Lyons Quickly Becoming Star For A-10 Champion UMass
April 27, 2009
It's a fitting description for a player who not only plays the part, but looks the part. Wearing full black war paint on both sides of her face, she is constantly charging into the center of the field, determined to score - no matter what.
Sticks flew, cross checks were a constant and the idea of women's lacrosse being a non-contact sport was mocked to the point of absurdity. Try as try might, Saint Joseph's simply couldn't stop her as she tallied five goals and three assists in UMass' 15-14 win in the Atlantic 10 Championship Game Sunday afternoon, including the championship-winning goal with 8.9 seconds left in overtime.
Lyons was voted the A-10 Tournament's Most Valuable Player for both her effort in the title game and her two-goal, three-assist day against George Washington on Friday in the semifinals.
"She has something you can't coach," Venechanos said after Sunday's title game victory. "She has that killer instinct, that drive and she wills the ball in."
What separates a good player from a great one is wanting the ball and delivering in crunch time. Lyons did that this weekend. First, she scored the game-tying goal in regulation with about three minutes left to tie the game at 14-14. Saint Joseph's led 10-3 at one point in the first half.
Both teams fought to a stalemate until UMass forced a turnover with 25 seconds remaining in the second overtime period.
The Minutewomen quickly pushed the ball up field, and found Lyons, who raced to the goal, shoulders down, legs charging to get the winning goal. With no other choice, an SJU defender fouled her with 8.9 seconds left in overtime giving her a free-position shot.
Her teammates had a feeling the game was about to end.
"I was like `she's got this.' There's no way she's going to miss - this girl makes them everyday in practice so she's going to make it in the game," attacker Stephanie Hopkins said.
Lyons herself wasn't quite so sure.
"I was thinking how I kept missing them all game and I knew I had to put this one away," Lyons said.
When she buried the shot, her teammates erupted off the bench in celebration. "I knew it, I knew it. I still prayed, but I knew [her shot] was going in," senior attacker Meghan Reddy said.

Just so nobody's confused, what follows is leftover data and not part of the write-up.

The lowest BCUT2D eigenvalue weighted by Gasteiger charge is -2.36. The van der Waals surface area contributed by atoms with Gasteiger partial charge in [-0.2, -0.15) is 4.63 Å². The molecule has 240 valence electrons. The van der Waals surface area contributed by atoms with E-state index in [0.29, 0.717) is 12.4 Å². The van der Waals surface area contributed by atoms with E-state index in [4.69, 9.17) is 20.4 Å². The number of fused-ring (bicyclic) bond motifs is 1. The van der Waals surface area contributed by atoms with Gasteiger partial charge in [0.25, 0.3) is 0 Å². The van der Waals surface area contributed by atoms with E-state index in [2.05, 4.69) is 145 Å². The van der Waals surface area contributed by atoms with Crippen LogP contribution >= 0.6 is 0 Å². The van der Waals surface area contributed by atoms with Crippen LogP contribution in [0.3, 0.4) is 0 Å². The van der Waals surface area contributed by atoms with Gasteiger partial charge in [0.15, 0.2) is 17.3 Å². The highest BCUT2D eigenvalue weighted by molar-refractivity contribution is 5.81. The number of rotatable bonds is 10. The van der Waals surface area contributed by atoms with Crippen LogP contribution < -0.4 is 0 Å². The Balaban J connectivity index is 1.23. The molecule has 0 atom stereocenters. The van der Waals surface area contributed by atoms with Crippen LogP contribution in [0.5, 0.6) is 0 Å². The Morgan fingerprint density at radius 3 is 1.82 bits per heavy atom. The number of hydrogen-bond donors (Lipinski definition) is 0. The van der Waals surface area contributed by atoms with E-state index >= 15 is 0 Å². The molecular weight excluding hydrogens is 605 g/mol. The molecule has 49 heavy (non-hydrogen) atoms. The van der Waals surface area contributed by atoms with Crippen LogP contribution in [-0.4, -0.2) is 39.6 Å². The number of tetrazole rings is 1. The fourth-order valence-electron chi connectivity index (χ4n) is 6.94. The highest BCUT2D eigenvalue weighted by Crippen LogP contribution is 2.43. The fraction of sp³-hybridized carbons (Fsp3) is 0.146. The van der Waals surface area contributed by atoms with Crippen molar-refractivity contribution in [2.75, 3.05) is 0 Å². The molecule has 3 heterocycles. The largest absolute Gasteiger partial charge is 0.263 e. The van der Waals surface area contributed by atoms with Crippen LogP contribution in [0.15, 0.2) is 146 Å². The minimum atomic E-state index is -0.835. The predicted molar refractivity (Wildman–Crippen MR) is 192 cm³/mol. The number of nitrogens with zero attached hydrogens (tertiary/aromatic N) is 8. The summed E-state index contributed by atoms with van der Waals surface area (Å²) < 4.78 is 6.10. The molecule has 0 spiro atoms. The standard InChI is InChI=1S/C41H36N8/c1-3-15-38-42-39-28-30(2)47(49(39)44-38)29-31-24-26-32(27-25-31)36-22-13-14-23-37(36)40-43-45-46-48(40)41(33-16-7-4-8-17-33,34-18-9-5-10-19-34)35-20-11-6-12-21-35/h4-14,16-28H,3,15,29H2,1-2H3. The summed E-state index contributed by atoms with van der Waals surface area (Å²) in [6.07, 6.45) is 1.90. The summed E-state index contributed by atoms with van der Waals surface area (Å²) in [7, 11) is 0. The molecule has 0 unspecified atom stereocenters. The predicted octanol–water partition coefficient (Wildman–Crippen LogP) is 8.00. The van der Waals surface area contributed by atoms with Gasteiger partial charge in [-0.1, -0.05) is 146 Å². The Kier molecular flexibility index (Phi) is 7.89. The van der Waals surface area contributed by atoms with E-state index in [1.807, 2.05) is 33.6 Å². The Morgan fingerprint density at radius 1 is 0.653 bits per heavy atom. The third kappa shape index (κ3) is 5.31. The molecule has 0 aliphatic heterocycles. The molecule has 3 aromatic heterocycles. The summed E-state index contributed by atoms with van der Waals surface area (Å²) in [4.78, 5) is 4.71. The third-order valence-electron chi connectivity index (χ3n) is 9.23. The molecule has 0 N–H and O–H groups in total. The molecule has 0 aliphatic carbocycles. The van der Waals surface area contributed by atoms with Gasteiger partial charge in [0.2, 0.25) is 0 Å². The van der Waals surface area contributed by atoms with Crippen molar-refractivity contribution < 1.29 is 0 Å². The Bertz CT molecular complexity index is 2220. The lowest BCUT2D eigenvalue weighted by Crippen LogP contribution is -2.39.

The Minutewomen are now reaping the rewards of playing Lyons every minute in her freshman season. She had a productive rookie year, notching nine goals and four assists, while being named to the A-10 All Rookie Team.
But her production has skyrocketed in her sophomore year. Lyons has scored 44 goals to go along with 26 assists to lead her team in scoring. She is considered one of the best players in the conference and, in Venechanos' opinion, one of the top attackers in the entire country.
Venechanos mentioned that one of Lyons' best attributes is her big-game experience. The coach did not even bother to give Lyons a pep talk before her crucial shot.
"She knows [what to do], she's a big-time player, she's been in those situations since high school," Venechanos said. "She's been playing big games her whole life. I'm never worried that she's ready to play; she comes to play every single practice, every single day. This is another day in the life for her."
Her teammates had a similar sentiment.
"Jackie Lyons, man, she's just an awesome player. She stepped up as a sophomore and she does what ever she is told to do," Hopkins said. "No matter the time, no matter how hard we need her to play, she does it."
As intimidating as she is on the field, she is just as modest off it, deflecting all praise sent her way towards her teammates.
"It's nice, but I can't do any of it without my team members. They are always there for me," Lyons said when asked how it felt to be named the A-10 Tournament MVP.
A championship winner in just her second season, Lyons has two more years to play like a warrior. For the rest of the Atlantic 10, that's a scary thought.
Scott Feldman can be reached at firstname.lastname@example.org.
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